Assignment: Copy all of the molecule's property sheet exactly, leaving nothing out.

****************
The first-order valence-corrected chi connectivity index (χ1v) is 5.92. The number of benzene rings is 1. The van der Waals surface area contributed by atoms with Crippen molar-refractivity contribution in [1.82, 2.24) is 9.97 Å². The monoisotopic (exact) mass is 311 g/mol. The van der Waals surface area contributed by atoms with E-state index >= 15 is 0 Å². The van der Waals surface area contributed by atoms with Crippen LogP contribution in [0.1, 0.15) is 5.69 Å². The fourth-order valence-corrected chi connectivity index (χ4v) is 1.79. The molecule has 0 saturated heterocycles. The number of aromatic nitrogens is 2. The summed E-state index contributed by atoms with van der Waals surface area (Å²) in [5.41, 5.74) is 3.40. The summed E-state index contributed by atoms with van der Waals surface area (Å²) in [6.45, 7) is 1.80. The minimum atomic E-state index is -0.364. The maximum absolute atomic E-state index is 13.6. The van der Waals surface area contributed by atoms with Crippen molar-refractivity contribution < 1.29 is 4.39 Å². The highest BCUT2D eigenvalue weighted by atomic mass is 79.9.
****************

The first-order valence-corrected chi connectivity index (χ1v) is 5.92. The number of benzene rings is 1. The van der Waals surface area contributed by atoms with Crippen molar-refractivity contribution in [1.82, 2.24) is 9.97 Å². The monoisotopic (exact) mass is 311 g/mol. The van der Waals surface area contributed by atoms with E-state index >= 15 is 0 Å². The van der Waals surface area contributed by atoms with Crippen LogP contribution in [0.1, 0.15) is 5.69 Å². The fourth-order valence-corrected chi connectivity index (χ4v) is 1.79. The molecule has 0 saturated heterocycles. The number of aromatic nitrogens is 2. The summed E-state index contributed by atoms with van der Waals surface area (Å²) in [5.41, 5.74) is 3.40. The summed E-state index contributed by atoms with van der Waals surface area (Å²) in [6.45, 7) is 1.80. The minimum atomic E-state index is -0.364. The maximum absolute atomic E-state index is 13.6. The van der Waals surface area contributed by atoms with Crippen molar-refractivity contribution < 1.29 is 4.39 Å². The highest BCUT2D eigenvalue weighted by atomic mass is 79.9.